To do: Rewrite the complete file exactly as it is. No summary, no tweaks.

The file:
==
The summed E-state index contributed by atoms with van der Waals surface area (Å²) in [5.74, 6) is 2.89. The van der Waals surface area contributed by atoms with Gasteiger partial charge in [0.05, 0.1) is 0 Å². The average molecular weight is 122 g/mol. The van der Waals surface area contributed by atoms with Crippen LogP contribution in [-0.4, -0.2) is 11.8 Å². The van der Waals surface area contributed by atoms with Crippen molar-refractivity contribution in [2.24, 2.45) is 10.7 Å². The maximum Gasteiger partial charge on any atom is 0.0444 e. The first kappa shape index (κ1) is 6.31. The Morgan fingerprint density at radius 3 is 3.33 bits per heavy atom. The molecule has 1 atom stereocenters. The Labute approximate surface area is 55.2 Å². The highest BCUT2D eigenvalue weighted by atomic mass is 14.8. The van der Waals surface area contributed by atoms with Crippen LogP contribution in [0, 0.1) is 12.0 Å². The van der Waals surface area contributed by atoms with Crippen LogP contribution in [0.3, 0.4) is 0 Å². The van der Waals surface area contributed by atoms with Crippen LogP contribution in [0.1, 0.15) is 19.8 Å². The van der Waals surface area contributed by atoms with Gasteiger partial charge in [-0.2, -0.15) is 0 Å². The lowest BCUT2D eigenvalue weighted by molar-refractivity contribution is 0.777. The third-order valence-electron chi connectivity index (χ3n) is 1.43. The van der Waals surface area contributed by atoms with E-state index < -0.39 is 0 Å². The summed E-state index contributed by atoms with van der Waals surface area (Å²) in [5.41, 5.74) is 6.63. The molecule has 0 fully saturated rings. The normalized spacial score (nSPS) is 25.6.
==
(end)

The summed E-state index contributed by atoms with van der Waals surface area (Å²) in [5.74, 6) is 2.89. The van der Waals surface area contributed by atoms with Gasteiger partial charge in [0.05, 0.1) is 0 Å². The average molecular weight is 122 g/mol. The van der Waals surface area contributed by atoms with Crippen LogP contribution in [-0.4, -0.2) is 11.8 Å². The van der Waals surface area contributed by atoms with Crippen molar-refractivity contribution in [2.24, 2.45) is 10.7 Å². The maximum Gasteiger partial charge on any atom is 0.0444 e. The first kappa shape index (κ1) is 6.31. The Morgan fingerprint density at radius 3 is 3.33 bits per heavy atom. The molecule has 1 atom stereocenters. The Labute approximate surface area is 55.2 Å². The highest BCUT2D eigenvalue weighted by atomic mass is 14.8. The van der Waals surface area contributed by atoms with Crippen LogP contribution in [0, 0.1) is 12.0 Å². The van der Waals surface area contributed by atoms with Crippen LogP contribution in [0.3, 0.4) is 0 Å². The van der Waals surface area contributed by atoms with Crippen LogP contribution in [0.1, 0.15) is 19.8 Å². The van der Waals surface area contributed by atoms with Gasteiger partial charge in [-0.2, -0.15) is 0 Å². The lowest BCUT2D eigenvalue weighted by molar-refractivity contribution is 0.777. The third-order valence-electron chi connectivity index (χ3n) is 1.43. The van der Waals surface area contributed by atoms with E-state index < -0.39 is 0 Å². The summed E-state index contributed by atoms with van der Waals surface area (Å²) in [5.41, 5.74) is 6.63. The molecule has 0 fully saturated rings. The normalized spacial score (nSPS) is 25.6.